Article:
PHOENIX - The stock market was certainly shaken up this week when a number of Reddit users purchased call options for GameStop stocks, leading that stock to reach levels it hasn’t been at in years.
Since then, a trading app called Robinhood has limited buying options for that stock, leading some smaller investors to file a class-action lawsuit.
About 100 people are taking part in that class-action lawsuit. They are accusing officials at Robinhoof of essentially violating its Terms of Service agreement to maintain an open market by placing the restrictions.
The tale of Robin Hood is a classic one: that of stealing from the rich and giving it to the poor. It’s a concept that Valley attorney Gabriel Vadasz says certainly won’t fly in the stock market.
"Volume drives everything, so people with hedge funds, in a position with billions of dollars, they can drive the price whichever direction they want," said Vadaz.
Vadasz says officials with the Robinhood app made promises of catering to smaller investors, including in their terms of service an open market policy.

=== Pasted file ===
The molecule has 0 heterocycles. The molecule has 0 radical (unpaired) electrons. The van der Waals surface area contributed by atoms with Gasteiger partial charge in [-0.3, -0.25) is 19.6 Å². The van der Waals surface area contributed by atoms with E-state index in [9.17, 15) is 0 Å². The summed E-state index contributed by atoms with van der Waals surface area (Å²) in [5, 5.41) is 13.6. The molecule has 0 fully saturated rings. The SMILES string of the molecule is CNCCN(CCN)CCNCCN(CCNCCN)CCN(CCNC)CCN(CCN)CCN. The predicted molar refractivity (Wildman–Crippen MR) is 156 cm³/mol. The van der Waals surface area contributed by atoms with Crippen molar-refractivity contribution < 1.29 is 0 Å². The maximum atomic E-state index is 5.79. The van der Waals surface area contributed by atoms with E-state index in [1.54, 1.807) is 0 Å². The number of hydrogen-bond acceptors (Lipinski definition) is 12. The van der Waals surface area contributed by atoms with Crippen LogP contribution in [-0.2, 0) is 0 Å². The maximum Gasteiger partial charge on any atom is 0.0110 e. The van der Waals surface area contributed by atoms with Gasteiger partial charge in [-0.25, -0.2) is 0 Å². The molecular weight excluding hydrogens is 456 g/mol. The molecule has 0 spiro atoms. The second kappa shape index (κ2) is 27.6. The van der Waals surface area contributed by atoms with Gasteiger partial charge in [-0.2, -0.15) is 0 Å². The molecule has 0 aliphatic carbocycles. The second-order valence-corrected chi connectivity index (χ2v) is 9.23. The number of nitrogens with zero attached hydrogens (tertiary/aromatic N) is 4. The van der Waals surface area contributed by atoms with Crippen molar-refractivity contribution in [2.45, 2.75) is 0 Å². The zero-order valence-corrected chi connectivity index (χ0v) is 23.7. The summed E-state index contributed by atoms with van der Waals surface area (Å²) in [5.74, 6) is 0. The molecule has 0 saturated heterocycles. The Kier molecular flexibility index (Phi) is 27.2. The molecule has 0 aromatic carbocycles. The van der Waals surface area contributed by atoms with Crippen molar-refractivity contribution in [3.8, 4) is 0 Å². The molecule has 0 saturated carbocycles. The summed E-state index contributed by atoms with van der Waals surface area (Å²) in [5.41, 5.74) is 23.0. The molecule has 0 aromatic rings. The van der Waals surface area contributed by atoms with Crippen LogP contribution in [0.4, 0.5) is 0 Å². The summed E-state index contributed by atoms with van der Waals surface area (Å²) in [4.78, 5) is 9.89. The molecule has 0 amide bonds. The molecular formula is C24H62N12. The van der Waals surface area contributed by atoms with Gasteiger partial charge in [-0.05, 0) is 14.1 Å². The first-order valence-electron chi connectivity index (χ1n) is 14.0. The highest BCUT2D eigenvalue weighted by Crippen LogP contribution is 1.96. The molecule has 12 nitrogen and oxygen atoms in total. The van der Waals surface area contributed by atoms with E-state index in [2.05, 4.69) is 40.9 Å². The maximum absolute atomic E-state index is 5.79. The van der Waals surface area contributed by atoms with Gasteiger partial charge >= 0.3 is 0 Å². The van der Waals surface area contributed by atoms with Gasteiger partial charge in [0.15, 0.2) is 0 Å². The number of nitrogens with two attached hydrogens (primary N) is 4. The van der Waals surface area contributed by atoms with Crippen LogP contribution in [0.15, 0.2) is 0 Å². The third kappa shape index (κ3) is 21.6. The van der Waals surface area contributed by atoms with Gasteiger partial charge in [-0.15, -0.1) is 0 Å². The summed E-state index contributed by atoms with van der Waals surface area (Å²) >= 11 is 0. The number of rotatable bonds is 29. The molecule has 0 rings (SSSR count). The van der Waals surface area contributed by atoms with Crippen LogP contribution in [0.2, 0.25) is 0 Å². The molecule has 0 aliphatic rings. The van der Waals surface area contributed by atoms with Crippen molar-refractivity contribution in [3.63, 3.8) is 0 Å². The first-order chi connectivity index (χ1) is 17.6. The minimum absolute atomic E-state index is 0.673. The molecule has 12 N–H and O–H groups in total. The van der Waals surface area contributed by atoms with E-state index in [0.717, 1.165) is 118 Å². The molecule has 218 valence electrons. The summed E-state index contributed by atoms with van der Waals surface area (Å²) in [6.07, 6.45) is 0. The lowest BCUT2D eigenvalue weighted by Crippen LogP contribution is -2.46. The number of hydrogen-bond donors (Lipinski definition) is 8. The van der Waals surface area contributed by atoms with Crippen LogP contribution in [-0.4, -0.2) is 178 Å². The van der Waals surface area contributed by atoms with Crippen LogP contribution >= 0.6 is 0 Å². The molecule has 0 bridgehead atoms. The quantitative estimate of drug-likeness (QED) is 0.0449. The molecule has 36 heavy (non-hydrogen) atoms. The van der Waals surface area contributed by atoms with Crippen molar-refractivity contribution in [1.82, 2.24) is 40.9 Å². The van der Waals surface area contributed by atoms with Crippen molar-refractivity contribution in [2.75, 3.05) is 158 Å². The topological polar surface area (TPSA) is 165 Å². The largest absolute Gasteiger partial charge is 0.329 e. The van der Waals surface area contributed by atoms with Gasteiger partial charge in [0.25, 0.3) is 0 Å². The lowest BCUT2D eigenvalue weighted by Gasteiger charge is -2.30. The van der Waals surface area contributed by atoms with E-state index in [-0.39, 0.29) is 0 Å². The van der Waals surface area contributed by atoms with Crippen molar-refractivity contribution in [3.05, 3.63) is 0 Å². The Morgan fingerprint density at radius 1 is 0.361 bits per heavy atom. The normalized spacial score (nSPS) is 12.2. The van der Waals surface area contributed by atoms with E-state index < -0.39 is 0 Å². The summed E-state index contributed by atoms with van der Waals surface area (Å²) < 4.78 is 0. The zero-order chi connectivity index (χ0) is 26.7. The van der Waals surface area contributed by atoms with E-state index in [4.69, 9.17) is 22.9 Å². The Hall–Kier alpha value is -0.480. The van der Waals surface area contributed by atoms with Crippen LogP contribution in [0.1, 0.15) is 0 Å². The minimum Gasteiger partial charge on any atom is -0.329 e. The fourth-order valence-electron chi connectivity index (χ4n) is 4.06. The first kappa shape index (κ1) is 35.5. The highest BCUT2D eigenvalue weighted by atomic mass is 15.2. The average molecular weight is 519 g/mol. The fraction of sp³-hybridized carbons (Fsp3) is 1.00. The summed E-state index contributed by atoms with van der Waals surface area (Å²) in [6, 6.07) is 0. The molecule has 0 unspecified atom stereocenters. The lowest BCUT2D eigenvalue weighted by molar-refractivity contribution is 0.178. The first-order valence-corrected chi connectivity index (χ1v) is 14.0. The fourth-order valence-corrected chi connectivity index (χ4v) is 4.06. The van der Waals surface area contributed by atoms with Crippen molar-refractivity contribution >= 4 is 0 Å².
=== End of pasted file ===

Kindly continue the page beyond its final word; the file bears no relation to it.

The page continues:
This week, a number of Reddit users banded together to purchase call options for GameStop, leading the stock prices to soar, reaching nearly $400 by the end of the day on Jan. 27.
After that, Robin hood restricted trading for those stocks.
"A lot of smaller investors ended up hurt because of this," said Vadasz.
Vadasz has since established the class-action lawsuit. One of the people signing onto the lawsuit is Austin Syr.
Syr says he himself tried to buy stock in GameStop on Jan. 28, using the Robinhood app. Syr, however, was not allowed to do so.
"Their name is Robinhood, so to have a situation now where it is somewhat the opposite of their original intent, it makes me question if this is a partner to trust," said Syr.
Officials with Robinhood have since said that it would resume limited purchasing options on Jan. 29. Officials with the company have said they only made these restrictions to comply with capital requirements for broker-dealers.